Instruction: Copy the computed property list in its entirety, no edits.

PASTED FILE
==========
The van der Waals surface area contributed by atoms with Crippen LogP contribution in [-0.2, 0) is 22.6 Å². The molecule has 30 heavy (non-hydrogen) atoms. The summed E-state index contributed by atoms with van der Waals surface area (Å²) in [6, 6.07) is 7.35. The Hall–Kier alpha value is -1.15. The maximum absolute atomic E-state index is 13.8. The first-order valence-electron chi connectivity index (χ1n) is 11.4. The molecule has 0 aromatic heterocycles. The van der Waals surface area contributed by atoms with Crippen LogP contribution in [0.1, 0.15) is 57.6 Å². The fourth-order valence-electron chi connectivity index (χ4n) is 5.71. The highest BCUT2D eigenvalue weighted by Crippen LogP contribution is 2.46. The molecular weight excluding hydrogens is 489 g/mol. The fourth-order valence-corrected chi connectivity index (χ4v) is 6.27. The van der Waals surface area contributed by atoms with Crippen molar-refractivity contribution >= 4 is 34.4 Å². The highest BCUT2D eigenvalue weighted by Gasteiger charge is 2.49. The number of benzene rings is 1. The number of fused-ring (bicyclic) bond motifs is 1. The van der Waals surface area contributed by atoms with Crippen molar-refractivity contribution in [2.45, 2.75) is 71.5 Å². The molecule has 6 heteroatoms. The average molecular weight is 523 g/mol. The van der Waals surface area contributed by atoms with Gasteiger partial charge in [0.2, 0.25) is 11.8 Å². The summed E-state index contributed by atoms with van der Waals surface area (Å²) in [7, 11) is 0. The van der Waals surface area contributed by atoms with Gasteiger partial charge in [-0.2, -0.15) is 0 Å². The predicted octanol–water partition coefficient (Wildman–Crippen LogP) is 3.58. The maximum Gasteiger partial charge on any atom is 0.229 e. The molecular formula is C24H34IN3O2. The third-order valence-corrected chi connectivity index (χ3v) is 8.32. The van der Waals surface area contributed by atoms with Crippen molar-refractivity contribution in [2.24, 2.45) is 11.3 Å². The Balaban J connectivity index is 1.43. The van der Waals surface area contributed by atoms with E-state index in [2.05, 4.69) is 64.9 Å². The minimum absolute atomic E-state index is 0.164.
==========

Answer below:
The van der Waals surface area contributed by atoms with Crippen LogP contribution in [-0.2, 0) is 22.6 Å². The molecule has 30 heavy (non-hydrogen) atoms. The summed E-state index contributed by atoms with van der Waals surface area (Å²) in [6, 6.07) is 7.35. The Hall–Kier alpha value is -1.15. The maximum absolute atomic E-state index is 13.8. The first-order valence-electron chi connectivity index (χ1n) is 11.4. The molecule has 0 aromatic heterocycles. The van der Waals surface area contributed by atoms with Crippen LogP contribution in [0.1, 0.15) is 57.6 Å². The fourth-order valence-electron chi connectivity index (χ4n) is 5.71. The highest BCUT2D eigenvalue weighted by Crippen LogP contribution is 2.46. The molecular weight excluding hydrogens is 489 g/mol. The fourth-order valence-corrected chi connectivity index (χ4v) is 6.27. The van der Waals surface area contributed by atoms with Crippen molar-refractivity contribution >= 4 is 34.4 Å². The highest BCUT2D eigenvalue weighted by Gasteiger charge is 2.49. The number of benzene rings is 1. The number of fused-ring (bicyclic) bond motifs is 1. The van der Waals surface area contributed by atoms with Crippen molar-refractivity contribution in [2.45, 2.75) is 71.5 Å². The molecule has 6 heteroatoms. The average molecular weight is 523 g/mol. The van der Waals surface area contributed by atoms with Gasteiger partial charge in [0.2, 0.25) is 11.8 Å². The summed E-state index contributed by atoms with van der Waals surface area (Å²) in [7, 11) is 0. The van der Waals surface area contributed by atoms with Gasteiger partial charge in [-0.2, -0.15) is 0 Å². The predicted octanol–water partition coefficient (Wildman–Crippen LogP) is 3.58. The maximum Gasteiger partial charge on any atom is 0.229 e. The molecular formula is C24H34IN3O2. The third-order valence-corrected chi connectivity index (χ3v) is 8.32. The van der Waals surface area contributed by atoms with Crippen molar-refractivity contribution in [2.24, 2.45) is 11.3 Å². The Balaban J connectivity index is 1.43. The van der Waals surface area contributed by atoms with E-state index in [2.05, 4.69) is 64.9 Å². The minimum absolute atomic E-state index is 0.164.